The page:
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PORTLAND, Ore.— An EPA analysis relying heavily on unpublished, industry funded studies has determined that glyphosate, commonly known as Roundup, is “not likely to be carcinogenic to humans.” The EPA determination, released to the public on Friday, stands in sharp contrast to a finding last year by the World Health Organization’s cancer-research arm that glyphosate is a probable human carcinogen.

“EPA’s determination that glyphosate is non-carcinogenic is disappointing, but not terribly surprising — industry has been manipulating this process for years,” said Nathan Donley, a scientist with the Center for Biological Diversity. “The analysis done by the World Health Organization is more open and transparent and remains the gold standard.”

The EPA’s analysis relied heavily on industry-funded studies that have not undergone public scrutiny, while the WHO used publically available research for its analysis. Furthermore, the WHO took into account studies on actual products that are available on store shelves, while the EPA ignored those studies to focus solely on studies that tested glyphosate as a single ingredient. Most products containing glyphosate have other ingredients that can make the pesticide more dangerous.

Spraying pesticide on crops. (Image via Pesticidewise screengrab)

Spraying pesticide on crops. (Image via Pesticidewise screengrab)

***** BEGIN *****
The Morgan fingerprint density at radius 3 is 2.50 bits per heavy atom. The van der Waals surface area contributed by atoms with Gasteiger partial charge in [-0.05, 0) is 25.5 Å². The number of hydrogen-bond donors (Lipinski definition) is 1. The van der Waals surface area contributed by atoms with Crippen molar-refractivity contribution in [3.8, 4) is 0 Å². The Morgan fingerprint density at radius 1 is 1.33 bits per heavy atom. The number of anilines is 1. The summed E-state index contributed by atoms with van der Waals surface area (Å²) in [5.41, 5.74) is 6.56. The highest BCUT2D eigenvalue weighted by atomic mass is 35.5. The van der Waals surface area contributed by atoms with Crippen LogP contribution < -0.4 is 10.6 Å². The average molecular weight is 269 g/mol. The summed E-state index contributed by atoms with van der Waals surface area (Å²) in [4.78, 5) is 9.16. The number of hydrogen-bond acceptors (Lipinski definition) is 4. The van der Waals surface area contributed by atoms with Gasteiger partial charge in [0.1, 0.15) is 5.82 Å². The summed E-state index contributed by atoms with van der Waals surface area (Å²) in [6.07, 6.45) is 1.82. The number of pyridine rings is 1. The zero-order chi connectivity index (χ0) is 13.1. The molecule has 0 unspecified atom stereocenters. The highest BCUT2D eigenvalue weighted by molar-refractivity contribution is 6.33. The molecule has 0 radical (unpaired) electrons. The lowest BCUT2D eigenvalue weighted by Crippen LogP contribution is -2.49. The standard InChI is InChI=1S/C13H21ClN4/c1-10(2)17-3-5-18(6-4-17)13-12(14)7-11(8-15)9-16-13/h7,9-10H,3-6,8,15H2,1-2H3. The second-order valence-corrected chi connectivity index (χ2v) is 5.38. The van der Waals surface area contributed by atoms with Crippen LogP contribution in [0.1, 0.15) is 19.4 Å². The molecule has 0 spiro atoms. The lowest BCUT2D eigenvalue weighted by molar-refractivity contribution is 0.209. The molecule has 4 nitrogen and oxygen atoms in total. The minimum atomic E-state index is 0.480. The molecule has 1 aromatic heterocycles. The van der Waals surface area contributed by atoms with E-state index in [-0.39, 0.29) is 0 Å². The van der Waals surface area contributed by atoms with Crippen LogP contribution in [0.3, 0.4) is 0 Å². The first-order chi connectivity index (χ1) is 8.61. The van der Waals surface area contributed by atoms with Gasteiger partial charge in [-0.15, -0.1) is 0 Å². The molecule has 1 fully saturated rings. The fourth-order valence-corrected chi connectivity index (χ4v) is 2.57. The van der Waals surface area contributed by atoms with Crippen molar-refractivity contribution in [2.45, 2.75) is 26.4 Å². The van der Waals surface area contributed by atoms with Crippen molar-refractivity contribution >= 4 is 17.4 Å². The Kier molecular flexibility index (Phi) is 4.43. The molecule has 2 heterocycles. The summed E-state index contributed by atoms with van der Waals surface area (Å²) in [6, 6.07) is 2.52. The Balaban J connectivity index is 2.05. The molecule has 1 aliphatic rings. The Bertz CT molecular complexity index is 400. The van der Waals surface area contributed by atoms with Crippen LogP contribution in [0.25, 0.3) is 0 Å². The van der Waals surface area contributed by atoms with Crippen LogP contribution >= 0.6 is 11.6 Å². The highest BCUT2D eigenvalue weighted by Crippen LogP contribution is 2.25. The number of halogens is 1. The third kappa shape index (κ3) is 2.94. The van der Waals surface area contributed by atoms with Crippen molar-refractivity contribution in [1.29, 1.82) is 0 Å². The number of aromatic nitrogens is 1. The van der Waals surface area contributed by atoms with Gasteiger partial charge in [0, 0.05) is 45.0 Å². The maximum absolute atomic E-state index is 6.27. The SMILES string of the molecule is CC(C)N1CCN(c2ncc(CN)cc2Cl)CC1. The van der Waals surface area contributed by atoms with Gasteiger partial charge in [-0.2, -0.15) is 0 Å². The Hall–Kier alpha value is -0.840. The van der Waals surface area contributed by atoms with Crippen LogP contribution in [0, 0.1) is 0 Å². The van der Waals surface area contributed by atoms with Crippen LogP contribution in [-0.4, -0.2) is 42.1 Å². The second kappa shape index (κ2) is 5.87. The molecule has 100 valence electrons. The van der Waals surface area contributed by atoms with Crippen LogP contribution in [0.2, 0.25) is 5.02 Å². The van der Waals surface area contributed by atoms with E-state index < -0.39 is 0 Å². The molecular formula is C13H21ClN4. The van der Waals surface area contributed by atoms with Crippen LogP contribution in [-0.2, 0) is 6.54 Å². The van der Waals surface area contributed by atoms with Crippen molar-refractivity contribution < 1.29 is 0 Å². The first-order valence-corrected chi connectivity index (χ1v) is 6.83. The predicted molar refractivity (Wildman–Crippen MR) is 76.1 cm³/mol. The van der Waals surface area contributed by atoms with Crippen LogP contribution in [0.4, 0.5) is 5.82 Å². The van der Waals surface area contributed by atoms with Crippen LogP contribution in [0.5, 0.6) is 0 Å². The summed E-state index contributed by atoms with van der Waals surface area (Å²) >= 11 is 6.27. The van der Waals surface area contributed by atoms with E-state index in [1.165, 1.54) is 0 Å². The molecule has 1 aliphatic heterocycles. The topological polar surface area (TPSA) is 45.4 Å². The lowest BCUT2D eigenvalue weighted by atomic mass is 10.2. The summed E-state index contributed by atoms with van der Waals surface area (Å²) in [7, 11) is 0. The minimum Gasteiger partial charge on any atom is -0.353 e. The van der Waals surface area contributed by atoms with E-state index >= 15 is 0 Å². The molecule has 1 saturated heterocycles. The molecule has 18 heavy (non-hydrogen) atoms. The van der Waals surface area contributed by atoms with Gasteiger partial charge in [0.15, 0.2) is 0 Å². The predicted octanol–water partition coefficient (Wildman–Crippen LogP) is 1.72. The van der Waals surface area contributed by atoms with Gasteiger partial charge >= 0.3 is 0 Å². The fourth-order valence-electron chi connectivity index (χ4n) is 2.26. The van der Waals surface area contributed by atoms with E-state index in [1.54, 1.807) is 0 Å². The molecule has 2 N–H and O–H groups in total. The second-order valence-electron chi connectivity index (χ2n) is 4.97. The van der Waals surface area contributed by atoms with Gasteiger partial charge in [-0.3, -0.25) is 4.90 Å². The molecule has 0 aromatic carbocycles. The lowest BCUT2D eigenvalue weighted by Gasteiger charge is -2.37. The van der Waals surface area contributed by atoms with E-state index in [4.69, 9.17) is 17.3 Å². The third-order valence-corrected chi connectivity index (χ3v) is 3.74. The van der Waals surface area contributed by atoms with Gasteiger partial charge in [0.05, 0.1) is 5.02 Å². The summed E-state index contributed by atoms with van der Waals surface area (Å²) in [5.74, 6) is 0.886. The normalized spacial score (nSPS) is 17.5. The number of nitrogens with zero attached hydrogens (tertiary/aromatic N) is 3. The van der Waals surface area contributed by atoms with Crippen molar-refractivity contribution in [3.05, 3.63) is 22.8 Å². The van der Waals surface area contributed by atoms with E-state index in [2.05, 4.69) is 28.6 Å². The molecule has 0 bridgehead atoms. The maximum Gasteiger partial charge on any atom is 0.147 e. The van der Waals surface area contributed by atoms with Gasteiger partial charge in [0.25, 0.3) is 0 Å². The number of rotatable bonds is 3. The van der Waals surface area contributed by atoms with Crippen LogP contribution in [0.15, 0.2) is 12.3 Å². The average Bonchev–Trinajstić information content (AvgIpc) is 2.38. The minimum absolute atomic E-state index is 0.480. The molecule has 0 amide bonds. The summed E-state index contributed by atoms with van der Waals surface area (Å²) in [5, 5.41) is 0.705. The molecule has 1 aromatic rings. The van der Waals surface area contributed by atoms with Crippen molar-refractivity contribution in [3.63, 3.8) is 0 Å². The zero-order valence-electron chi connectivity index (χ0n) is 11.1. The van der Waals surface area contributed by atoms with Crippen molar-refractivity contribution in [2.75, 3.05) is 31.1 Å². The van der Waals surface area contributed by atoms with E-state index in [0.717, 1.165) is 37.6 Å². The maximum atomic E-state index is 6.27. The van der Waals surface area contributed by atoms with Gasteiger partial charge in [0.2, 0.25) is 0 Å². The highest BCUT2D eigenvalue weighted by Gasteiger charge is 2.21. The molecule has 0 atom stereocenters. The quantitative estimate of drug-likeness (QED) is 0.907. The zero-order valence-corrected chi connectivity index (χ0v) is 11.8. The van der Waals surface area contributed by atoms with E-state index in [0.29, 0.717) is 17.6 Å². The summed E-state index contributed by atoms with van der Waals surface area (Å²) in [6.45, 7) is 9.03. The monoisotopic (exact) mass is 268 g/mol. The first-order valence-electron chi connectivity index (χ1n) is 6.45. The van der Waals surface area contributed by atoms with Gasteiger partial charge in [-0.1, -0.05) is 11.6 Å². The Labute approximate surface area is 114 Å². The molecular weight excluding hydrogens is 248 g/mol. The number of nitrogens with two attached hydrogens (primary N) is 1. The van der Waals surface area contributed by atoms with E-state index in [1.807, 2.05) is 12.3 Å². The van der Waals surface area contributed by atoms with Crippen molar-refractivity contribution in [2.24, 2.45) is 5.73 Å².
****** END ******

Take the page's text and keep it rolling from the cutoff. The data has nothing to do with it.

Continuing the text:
“We shouldn’t gamble with the risk of cancer and must take appropriate precautions until we get a conclusive answer about the true dangers of glyphosate,” said Donley. “The indiscriminate drenching of farms, ball fields and backyards with glyphosate needs to end.”

The EPA’s industry-friendly determination comes amid a fierce debate in Europe and the United States over the safety of glyphosate.

In February 35 members of the U.S. House of Representatives sent a letter to EPA Administrator Gina McCarthy expressing concerns regarding the potential negative health and environmental impacts of a pesticide, Enlist Duo, that combines glyphosate and 2,4-D. The agency is currently reanalyzing its decision to register the dangerous pesticide after it was revealed that the industry had withheld data on how the pesticides work in combination with other ingredients to have a stronger effect on the environment.

This finding comes as the EPA is in undertaking a “registration review” of glyphosate, a process designed to determine whether the chemical can safely be used in light of new scientific research. These documents will inform the agency’s decision on whether to allow glyphosate to be used for the next 15 years. The last time the EPA fully analyzed the threats posed by glyphosate was 1993.

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